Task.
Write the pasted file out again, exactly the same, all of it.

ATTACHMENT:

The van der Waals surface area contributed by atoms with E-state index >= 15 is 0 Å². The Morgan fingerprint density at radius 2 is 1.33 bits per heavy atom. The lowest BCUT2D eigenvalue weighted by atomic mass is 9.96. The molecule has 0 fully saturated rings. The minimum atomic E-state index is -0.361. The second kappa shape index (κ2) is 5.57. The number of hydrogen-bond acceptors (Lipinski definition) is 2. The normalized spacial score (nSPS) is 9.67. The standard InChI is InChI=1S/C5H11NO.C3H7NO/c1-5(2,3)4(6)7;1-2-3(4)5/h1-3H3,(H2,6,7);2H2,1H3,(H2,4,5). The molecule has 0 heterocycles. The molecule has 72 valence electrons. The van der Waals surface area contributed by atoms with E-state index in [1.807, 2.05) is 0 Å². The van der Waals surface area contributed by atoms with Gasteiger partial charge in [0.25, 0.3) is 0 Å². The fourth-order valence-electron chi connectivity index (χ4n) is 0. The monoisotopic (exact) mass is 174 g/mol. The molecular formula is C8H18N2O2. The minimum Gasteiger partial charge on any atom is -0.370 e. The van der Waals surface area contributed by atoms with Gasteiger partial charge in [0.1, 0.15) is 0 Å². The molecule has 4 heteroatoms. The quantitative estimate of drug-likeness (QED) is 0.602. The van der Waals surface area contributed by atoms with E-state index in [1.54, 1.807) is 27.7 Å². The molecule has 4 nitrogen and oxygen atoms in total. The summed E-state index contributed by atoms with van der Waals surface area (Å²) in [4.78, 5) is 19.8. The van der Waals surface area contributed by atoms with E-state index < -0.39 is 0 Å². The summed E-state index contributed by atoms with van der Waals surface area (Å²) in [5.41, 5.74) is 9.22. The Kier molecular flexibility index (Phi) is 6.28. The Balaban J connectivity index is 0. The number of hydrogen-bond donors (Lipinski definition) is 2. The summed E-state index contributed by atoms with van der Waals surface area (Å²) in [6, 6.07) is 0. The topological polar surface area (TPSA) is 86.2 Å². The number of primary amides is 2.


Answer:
The van der Waals surface area contributed by atoms with E-state index >= 15 is 0 Å². The Morgan fingerprint density at radius 2 is 1.33 bits per heavy atom. The lowest BCUT2D eigenvalue weighted by atomic mass is 9.96. The molecule has 0 fully saturated rings. The minimum atomic E-state index is -0.361. The second kappa shape index (κ2) is 5.57. The number of hydrogen-bond acceptors (Lipinski definition) is 2. The normalized spacial score (nSPS) is 9.67. The standard InChI is InChI=1S/C5H11NO.C3H7NO/c1-5(2,3)4(6)7;1-2-3(4)5/h1-3H3,(H2,6,7);2H2,1H3,(H2,4,5). The molecule has 0 heterocycles. The molecule has 72 valence electrons. The van der Waals surface area contributed by atoms with E-state index in [1.807, 2.05) is 0 Å². The van der Waals surface area contributed by atoms with Gasteiger partial charge in [0.25, 0.3) is 0 Å². The fourth-order valence-electron chi connectivity index (χ4n) is 0. The monoisotopic (exact) mass is 174 g/mol. The molecular formula is C8H18N2O2. The minimum Gasteiger partial charge on any atom is -0.370 e. The van der Waals surface area contributed by atoms with Gasteiger partial charge in [0.1, 0.15) is 0 Å². The molecule has 4 heteroatoms. The quantitative estimate of drug-likeness (QED) is 0.602. The van der Waals surface area contributed by atoms with E-state index in [1.54, 1.807) is 27.7 Å². The molecule has 4 nitrogen and oxygen atoms in total. The summed E-state index contributed by atoms with van der Waals surface area (Å²) in [4.78, 5) is 19.8. The van der Waals surface area contributed by atoms with E-state index < -0.39 is 0 Å². The summed E-state index contributed by atoms with van der Waals surface area (Å²) in [5.41, 5.74) is 9.22. The Kier molecular flexibility index (Phi) is 6.28. The Balaban J connectivity index is 0. The number of hydrogen-bond donors (Lipinski definition) is 2. The summed E-state index contributed by atoms with van der Waals surface area (Å²) in [6, 6.07) is 0. The topological polar surface area (TPSA) is 86.2 Å². The number of primary amides is 2.